About East Anglia - 2
Sunset near Saxtead, Suffolk
East Anglia is home to over 500 medieval churches; the total number of churches is considerably larger. You will find a church in even the smallest village; for example, there are at the most 20 houses in Butley, but it does have a church. The medieval churches have a characteristic style. Generally the building comprises two levels: the steeple, which is supported by slender pillars, and above it the roof that is supported by an arcade of windows, mostly covered with clear glass in recent times. On that account the interior of the churches is generally bright and evenly lit. As the pillars are not very high, the overall dimensions are quite pleasant, so that one immediately feels at home. As the rather slender pillars do not obstruct one's view of the interior appreciably, the proportions are comfortable in comparison with the many continental cathedrals which generally have overtones of grandeur and pomp.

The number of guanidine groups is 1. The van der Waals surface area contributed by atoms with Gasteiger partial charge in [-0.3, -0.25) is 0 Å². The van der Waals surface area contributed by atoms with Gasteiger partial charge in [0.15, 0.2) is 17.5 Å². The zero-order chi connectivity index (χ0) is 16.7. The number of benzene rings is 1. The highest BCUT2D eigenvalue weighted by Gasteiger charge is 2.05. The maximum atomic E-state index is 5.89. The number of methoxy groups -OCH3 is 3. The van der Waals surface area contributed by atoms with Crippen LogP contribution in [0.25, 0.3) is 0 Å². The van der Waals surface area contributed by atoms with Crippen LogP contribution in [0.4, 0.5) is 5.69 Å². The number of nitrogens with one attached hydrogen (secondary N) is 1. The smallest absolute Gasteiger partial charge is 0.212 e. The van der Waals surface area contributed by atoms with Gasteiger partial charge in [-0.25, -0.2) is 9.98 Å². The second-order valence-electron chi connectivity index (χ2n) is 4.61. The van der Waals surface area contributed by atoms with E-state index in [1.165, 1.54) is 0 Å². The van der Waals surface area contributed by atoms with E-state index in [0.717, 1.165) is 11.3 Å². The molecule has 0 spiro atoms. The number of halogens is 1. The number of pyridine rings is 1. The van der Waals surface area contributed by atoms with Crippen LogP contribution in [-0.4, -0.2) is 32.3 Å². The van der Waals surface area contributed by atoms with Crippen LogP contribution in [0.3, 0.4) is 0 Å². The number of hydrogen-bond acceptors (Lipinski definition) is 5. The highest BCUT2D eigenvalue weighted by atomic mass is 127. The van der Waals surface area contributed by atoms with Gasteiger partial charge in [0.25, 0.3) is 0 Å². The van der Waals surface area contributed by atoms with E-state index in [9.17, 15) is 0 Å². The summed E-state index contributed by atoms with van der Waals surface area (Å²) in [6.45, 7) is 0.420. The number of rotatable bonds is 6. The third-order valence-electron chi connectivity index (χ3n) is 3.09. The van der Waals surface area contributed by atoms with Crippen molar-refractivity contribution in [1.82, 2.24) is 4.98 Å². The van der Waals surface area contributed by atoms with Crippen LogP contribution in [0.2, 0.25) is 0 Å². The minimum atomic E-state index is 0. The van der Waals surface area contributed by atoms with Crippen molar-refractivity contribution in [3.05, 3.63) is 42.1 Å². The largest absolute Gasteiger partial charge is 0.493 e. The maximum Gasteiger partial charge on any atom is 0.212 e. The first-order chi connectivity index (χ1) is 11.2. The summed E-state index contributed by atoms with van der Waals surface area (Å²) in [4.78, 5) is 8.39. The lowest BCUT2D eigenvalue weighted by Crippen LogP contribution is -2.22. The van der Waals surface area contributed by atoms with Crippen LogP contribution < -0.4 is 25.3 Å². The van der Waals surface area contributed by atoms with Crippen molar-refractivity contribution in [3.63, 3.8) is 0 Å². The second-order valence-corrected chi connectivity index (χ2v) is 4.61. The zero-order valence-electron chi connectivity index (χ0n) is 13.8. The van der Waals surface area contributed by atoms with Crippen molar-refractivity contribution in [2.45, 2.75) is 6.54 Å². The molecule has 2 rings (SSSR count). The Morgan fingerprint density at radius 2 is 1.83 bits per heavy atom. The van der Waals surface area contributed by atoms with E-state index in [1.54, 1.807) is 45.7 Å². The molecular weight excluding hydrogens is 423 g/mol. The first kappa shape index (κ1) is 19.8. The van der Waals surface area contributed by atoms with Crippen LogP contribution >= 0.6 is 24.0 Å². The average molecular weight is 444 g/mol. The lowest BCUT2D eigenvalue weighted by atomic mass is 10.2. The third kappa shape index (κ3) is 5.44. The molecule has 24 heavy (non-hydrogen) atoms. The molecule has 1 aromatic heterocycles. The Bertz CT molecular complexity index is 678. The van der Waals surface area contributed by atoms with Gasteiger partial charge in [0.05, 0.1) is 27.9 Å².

Two relatively modern houses with thatched roofs, which are still pretty common in East Anglia.
Another characteristic of many churches in East Anglia is that they are built of flint. Often the flint is rounded due to the churning action of water, and flints of similar size are stuck into the cement. Thus a frame made of stone or bricks is often adorned with a mosaic of flints. Occasionally use is made of flints that have been split and that are black on the inside. They are used to form patterns on the exterior walls of the church, taking care that the wall remains level. This is were masons have shown their craftmanship.